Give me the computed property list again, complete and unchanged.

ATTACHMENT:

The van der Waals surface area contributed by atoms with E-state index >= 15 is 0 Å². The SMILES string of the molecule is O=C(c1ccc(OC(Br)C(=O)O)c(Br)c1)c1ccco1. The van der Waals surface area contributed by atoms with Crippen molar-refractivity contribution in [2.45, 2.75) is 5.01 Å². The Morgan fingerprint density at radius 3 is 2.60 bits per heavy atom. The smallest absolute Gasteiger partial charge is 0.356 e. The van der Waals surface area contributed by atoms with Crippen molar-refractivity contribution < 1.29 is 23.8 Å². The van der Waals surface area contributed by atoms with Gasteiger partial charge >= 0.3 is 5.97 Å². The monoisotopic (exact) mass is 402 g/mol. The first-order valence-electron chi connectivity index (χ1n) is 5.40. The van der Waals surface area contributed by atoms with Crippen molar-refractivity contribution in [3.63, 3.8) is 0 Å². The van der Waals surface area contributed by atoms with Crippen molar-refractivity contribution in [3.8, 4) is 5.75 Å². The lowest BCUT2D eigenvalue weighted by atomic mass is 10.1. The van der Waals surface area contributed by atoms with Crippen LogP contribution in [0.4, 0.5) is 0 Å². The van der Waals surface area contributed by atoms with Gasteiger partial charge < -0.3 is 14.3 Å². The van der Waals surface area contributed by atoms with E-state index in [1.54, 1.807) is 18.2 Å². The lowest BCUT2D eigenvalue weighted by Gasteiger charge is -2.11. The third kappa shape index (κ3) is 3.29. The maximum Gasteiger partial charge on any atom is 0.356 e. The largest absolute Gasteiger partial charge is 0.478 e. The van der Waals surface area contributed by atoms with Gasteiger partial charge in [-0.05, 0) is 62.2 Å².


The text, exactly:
The van der Waals surface area contributed by atoms with E-state index >= 15 is 0 Å². The SMILES string of the molecule is O=C(c1ccc(OC(Br)C(=O)O)c(Br)c1)c1ccco1. The van der Waals surface area contributed by atoms with Crippen molar-refractivity contribution in [2.45, 2.75) is 5.01 Å². The Morgan fingerprint density at radius 3 is 2.60 bits per heavy atom. The smallest absolute Gasteiger partial charge is 0.356 e. The van der Waals surface area contributed by atoms with Crippen molar-refractivity contribution < 1.29 is 23.8 Å². The van der Waals surface area contributed by atoms with Gasteiger partial charge >= 0.3 is 5.97 Å². The monoisotopic (exact) mass is 402 g/mol. The first-order valence-electron chi connectivity index (χ1n) is 5.40. The van der Waals surface area contributed by atoms with Crippen molar-refractivity contribution in [3.63, 3.8) is 0 Å². The van der Waals surface area contributed by atoms with Crippen molar-refractivity contribution in [3.8, 4) is 5.75 Å². The lowest BCUT2D eigenvalue weighted by atomic mass is 10.1. The van der Waals surface area contributed by atoms with Crippen LogP contribution in [0.4, 0.5) is 0 Å². The van der Waals surface area contributed by atoms with Gasteiger partial charge < -0.3 is 14.3 Å². The van der Waals surface area contributed by atoms with E-state index in [1.54, 1.807) is 18.2 Å². The lowest BCUT2D eigenvalue weighted by Gasteiger charge is -2.11. The third kappa shape index (κ3) is 3.29. The maximum Gasteiger partial charge on any atom is 0.356 e. The largest absolute Gasteiger partial charge is 0.478 e. The van der Waals surface area contributed by atoms with Gasteiger partial charge in [-0.05, 0) is 62.2 Å².